Hackers would like to join your LinkedIn network – and you’d probably accept them

 

BELCHATOW, POLAND - APRIL 11, 2014: Photo of Linkedin social network homepage on a monitor screen.

Is that Linked contact really who they say they are?

Research demonstrates how a willingness to connect to strangers on LinkedIn might be putting your company at risk.

For many LinkedIn is a handy way of keeping up with old colleagues and maybe even finding a new job — and many think that the bigger their network of contacts, the better.

So if a contact request comes in from a recruiter, even one they had never heard of before, many might think there would be little harm in accepting.

But what if that wasn’t a recruiter, but rather a hacker using a fake profile in order to gain access to you, your contact details, and the rest of your network? In connecting you’ve potentially put yourself and your company at risk of being hacked, breached, or otherwise targeted by cybercriminals.

Certainly people are often more than willing to accept a request from a complete stranger to join their network on LinkedIn.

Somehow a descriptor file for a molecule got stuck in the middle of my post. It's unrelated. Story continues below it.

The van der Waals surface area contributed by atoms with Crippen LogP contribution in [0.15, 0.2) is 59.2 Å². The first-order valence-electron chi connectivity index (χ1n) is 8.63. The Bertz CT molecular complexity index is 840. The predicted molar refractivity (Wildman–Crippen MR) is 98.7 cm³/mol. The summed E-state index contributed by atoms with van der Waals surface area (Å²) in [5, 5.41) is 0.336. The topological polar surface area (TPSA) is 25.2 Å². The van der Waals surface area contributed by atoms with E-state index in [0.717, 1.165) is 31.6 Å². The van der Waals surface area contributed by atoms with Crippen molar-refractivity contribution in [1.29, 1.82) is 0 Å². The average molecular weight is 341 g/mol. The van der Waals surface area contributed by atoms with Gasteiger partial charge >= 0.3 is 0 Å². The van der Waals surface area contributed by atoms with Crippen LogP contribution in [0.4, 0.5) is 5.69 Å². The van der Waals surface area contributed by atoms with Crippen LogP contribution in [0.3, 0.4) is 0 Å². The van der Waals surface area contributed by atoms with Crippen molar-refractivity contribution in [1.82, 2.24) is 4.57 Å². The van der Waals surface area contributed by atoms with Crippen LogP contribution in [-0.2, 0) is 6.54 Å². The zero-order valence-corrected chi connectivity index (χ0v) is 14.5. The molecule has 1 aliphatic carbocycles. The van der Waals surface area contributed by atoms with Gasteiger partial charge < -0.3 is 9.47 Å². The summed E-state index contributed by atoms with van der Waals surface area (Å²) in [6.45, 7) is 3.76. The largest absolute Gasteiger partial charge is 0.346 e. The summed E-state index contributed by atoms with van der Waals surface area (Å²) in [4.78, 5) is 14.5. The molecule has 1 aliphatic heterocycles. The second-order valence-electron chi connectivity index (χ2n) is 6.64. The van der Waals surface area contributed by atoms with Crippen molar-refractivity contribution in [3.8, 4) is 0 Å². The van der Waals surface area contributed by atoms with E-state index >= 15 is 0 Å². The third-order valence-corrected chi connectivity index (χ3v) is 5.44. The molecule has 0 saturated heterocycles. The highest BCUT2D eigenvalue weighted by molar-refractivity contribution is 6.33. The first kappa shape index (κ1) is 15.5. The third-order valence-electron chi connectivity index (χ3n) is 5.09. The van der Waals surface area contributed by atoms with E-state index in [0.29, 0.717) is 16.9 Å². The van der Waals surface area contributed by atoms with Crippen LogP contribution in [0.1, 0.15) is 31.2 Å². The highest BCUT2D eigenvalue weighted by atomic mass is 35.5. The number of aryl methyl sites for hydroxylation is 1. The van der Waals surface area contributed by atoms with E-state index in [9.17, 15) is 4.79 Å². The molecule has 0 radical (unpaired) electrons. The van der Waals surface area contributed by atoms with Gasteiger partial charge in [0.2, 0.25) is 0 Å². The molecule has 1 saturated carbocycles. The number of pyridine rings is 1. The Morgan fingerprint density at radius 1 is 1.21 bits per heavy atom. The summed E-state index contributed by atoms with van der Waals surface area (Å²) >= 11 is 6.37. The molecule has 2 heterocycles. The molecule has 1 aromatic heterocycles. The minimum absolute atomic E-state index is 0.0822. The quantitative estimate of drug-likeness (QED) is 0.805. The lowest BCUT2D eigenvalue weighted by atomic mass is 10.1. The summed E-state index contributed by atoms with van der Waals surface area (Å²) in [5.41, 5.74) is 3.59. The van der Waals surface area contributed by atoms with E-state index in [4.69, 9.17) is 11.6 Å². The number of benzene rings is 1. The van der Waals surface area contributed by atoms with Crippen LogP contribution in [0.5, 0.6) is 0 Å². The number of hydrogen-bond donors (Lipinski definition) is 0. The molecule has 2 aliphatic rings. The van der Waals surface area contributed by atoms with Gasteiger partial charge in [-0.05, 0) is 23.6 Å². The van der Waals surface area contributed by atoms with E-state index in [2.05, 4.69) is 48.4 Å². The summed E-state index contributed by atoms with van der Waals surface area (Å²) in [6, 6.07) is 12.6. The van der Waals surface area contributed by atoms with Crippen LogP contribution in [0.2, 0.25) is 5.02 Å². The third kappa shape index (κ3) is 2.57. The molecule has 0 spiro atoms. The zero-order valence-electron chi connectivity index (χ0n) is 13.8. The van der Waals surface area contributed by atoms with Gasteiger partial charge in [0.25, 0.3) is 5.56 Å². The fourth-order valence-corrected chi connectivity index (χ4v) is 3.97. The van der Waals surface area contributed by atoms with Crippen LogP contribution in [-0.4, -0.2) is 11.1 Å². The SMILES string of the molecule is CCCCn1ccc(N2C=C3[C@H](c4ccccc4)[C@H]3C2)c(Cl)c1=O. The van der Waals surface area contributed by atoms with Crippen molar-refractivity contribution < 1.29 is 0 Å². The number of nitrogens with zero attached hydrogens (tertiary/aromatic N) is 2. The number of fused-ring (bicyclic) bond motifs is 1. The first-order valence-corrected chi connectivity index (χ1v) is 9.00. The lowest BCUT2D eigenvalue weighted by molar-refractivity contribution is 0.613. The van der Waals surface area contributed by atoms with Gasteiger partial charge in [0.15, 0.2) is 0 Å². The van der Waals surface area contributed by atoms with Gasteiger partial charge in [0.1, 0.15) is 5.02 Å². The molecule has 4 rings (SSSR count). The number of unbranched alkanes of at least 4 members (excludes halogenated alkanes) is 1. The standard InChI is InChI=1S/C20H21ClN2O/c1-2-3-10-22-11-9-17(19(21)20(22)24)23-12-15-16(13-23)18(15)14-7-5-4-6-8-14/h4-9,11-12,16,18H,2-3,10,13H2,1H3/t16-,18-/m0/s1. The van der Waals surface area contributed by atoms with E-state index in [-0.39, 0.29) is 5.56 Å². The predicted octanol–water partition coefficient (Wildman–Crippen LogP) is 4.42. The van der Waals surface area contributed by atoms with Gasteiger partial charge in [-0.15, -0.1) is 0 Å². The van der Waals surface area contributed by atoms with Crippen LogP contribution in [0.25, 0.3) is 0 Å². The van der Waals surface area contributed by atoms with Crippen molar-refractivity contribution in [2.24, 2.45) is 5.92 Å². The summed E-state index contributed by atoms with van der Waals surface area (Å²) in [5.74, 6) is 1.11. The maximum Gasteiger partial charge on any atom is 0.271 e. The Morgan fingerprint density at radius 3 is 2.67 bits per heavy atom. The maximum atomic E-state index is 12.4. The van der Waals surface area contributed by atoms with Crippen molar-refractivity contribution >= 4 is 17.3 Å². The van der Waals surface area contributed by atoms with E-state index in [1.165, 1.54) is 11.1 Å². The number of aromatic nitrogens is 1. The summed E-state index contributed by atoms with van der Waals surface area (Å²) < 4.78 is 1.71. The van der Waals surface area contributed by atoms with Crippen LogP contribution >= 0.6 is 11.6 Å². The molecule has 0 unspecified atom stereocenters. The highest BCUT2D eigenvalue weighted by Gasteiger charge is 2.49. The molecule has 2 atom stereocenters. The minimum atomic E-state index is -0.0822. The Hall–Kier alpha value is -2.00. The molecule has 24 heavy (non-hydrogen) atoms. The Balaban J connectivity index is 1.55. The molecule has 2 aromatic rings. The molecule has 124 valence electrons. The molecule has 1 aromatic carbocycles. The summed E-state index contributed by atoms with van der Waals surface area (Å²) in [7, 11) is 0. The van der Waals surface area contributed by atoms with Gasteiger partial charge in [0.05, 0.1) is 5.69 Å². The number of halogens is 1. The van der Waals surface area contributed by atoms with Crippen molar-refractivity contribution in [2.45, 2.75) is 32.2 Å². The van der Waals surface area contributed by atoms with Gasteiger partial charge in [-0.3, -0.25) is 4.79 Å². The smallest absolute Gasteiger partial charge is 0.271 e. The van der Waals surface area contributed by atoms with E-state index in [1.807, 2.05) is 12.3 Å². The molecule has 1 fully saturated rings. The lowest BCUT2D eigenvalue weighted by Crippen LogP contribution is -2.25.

In fact, according to a survey of 2,000 people by cybersecurity researchers at Intel Security, nearly one quarter (24 percent) say they’ve connected to someone they don’t know on LinkedIn, thus potentially allowing hackers to access to a wealth of information which could be used for spear-phishing, malware drops, and other nefarious means.

“We’re opening ourselves up to the world without any real consideration with regards to who we’re allowing on our network,” Raj Samani, CTO of EMEA for Intel Security.

Once provided with access to a person’s network, malicious actors are able to gather data and research potential targets for attacks, potentially even eventually connecting up to senior executives and CEOs.

If a hacker successfully gains access to the contact details of an executive, they could potentially use the trust associated with someone in a senior position to carry out fraud and other criminal activities.

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